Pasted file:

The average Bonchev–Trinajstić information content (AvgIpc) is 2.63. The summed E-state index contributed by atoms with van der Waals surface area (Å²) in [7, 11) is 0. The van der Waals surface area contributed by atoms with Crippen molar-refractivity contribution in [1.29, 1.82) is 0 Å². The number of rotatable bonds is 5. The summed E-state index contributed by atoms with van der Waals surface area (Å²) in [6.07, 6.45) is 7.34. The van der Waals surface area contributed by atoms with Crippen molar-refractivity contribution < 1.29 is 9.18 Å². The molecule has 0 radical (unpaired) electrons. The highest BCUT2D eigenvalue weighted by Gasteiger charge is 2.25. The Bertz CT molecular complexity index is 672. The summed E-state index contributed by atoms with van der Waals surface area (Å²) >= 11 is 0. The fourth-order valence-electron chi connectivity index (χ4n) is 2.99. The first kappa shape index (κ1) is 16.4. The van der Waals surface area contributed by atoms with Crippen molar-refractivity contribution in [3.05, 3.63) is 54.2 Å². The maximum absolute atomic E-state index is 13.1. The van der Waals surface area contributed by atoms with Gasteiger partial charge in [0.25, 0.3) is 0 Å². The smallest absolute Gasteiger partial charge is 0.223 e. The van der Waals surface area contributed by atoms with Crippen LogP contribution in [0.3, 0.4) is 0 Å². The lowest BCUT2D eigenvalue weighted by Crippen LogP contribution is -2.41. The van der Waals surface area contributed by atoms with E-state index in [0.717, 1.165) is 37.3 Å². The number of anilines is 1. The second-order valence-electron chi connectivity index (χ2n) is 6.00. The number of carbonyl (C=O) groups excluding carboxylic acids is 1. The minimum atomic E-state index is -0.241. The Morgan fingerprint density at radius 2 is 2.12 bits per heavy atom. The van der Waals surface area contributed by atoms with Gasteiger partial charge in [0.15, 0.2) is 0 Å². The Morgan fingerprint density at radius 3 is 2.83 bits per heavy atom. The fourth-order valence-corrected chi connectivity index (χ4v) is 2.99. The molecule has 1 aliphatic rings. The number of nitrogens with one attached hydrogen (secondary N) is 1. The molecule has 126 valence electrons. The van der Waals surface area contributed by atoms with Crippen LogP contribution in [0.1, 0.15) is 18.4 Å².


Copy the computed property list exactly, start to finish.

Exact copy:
The average Bonchev–Trinajstić information content (AvgIpc) is 2.63. The summed E-state index contributed by atoms with van der Waals surface area (Å²) in [7, 11) is 0. The van der Waals surface area contributed by atoms with Crippen molar-refractivity contribution in [1.29, 1.82) is 0 Å². The number of rotatable bonds is 5. The summed E-state index contributed by atoms with van der Waals surface area (Å²) in [6.07, 6.45) is 7.34. The van der Waals surface area contributed by atoms with Crippen molar-refractivity contribution < 1.29 is 9.18 Å². The molecule has 0 radical (unpaired) electrons. The highest BCUT2D eigenvalue weighted by Gasteiger charge is 2.25. The Bertz CT molecular complexity index is 672. The summed E-state index contributed by atoms with van der Waals surface area (Å²) >= 11 is 0. The fourth-order valence-electron chi connectivity index (χ4n) is 2.99. The first kappa shape index (κ1) is 16.4. The van der Waals surface area contributed by atoms with Crippen molar-refractivity contribution in [3.05, 3.63) is 54.2 Å². The maximum absolute atomic E-state index is 13.1. The van der Waals surface area contributed by atoms with Gasteiger partial charge in [0.25, 0.3) is 0 Å². The smallest absolute Gasteiger partial charge is 0.223 e. The van der Waals surface area contributed by atoms with Crippen LogP contribution in [0.3, 0.4) is 0 Å². The lowest BCUT2D eigenvalue weighted by Crippen LogP contribution is -2.41. The van der Waals surface area contributed by atoms with E-state index in [0.717, 1.165) is 37.3 Å². The number of anilines is 1. The second-order valence-electron chi connectivity index (χ2n) is 6.00. The number of carbonyl (C=O) groups excluding carboxylic acids is 1. The minimum atomic E-state index is -0.241. The Morgan fingerprint density at radius 2 is 2.12 bits per heavy atom. The van der Waals surface area contributed by atoms with Gasteiger partial charge in [0.15, 0.2) is 0 Å². The Morgan fingerprint density at radius 3 is 2.83 bits per heavy atom. The fourth-order valence-corrected chi connectivity index (χ4v) is 2.99. The molecule has 1 aliphatic rings. The number of nitrogens with one attached hydrogen (secondary N) is 1. The molecule has 126 valence electrons. The van der Waals surface area contributed by atoms with Crippen LogP contribution in [0.1, 0.15) is 18.4 Å².